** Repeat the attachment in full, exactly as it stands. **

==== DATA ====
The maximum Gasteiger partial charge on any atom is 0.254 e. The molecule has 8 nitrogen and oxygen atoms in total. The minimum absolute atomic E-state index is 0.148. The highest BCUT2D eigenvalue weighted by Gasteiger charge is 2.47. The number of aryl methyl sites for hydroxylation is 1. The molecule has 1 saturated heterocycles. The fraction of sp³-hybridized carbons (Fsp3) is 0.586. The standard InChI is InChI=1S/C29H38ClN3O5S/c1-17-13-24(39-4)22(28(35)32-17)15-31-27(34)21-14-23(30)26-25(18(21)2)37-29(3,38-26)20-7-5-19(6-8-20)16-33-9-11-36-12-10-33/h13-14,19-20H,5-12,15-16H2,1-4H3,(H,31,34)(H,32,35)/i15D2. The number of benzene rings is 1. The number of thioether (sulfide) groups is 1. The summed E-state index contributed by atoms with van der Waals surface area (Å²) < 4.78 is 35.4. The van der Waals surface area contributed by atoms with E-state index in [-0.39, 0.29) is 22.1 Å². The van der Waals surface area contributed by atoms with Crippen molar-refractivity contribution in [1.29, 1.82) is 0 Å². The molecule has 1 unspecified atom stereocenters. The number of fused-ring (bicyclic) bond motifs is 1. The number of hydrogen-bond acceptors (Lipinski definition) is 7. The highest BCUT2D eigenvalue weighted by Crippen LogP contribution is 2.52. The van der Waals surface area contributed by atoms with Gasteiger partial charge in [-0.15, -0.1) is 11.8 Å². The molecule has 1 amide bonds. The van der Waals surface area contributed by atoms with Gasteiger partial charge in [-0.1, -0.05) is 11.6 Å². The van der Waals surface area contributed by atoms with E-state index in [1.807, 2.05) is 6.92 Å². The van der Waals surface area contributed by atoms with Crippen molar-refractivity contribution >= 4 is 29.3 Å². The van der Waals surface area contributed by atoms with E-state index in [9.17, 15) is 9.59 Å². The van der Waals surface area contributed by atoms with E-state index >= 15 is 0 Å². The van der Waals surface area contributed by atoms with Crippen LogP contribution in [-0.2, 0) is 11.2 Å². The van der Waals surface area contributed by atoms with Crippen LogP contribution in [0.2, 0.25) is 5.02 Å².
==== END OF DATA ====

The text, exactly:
The maximum Gasteiger partial charge on any atom is 0.254 e. The molecule has 8 nitrogen and oxygen atoms in total. The minimum absolute atomic E-state index is 0.148. The highest BCUT2D eigenvalue weighted by Gasteiger charge is 2.47. The number of aryl methyl sites for hydroxylation is 1. The molecule has 1 saturated heterocycles. The fraction of sp³-hybridized carbons (Fsp3) is 0.586. The standard InChI is InChI=1S/C29H38ClN3O5S/c1-17-13-24(39-4)22(28(35)32-17)15-31-27(34)21-14-23(30)26-25(18(21)2)37-29(3,38-26)20-7-5-19(6-8-20)16-33-9-11-36-12-10-33/h13-14,19-20H,5-12,15-16H2,1-4H3,(H,31,34)(H,32,35)/i15D2. The number of benzene rings is 1. The number of thioether (sulfide) groups is 1. The summed E-state index contributed by atoms with van der Waals surface area (Å²) < 4.78 is 35.4. The van der Waals surface area contributed by atoms with E-state index in [-0.39, 0.29) is 22.1 Å². The van der Waals surface area contributed by atoms with Crippen molar-refractivity contribution in [1.29, 1.82) is 0 Å². The molecule has 1 unspecified atom stereocenters. The number of fused-ring (bicyclic) bond motifs is 1. The number of hydrogen-bond acceptors (Lipinski definition) is 7. The highest BCUT2D eigenvalue weighted by Crippen LogP contribution is 2.52. The van der Waals surface area contributed by atoms with Gasteiger partial charge in [-0.15, -0.1) is 11.8 Å². The molecule has 1 amide bonds. The van der Waals surface area contributed by atoms with Gasteiger partial charge in [-0.1, -0.05) is 11.6 Å². The van der Waals surface area contributed by atoms with E-state index in [1.807, 2.05) is 6.92 Å². The van der Waals surface area contributed by atoms with Crippen molar-refractivity contribution >= 4 is 29.3 Å². The van der Waals surface area contributed by atoms with E-state index in [9.17, 15) is 9.59 Å². The van der Waals surface area contributed by atoms with E-state index >= 15 is 0 Å². The van der Waals surface area contributed by atoms with Crippen LogP contribution in [-0.2, 0) is 11.2 Å². The van der Waals surface area contributed by atoms with Crippen LogP contribution in [0.2, 0.25) is 5.02 Å².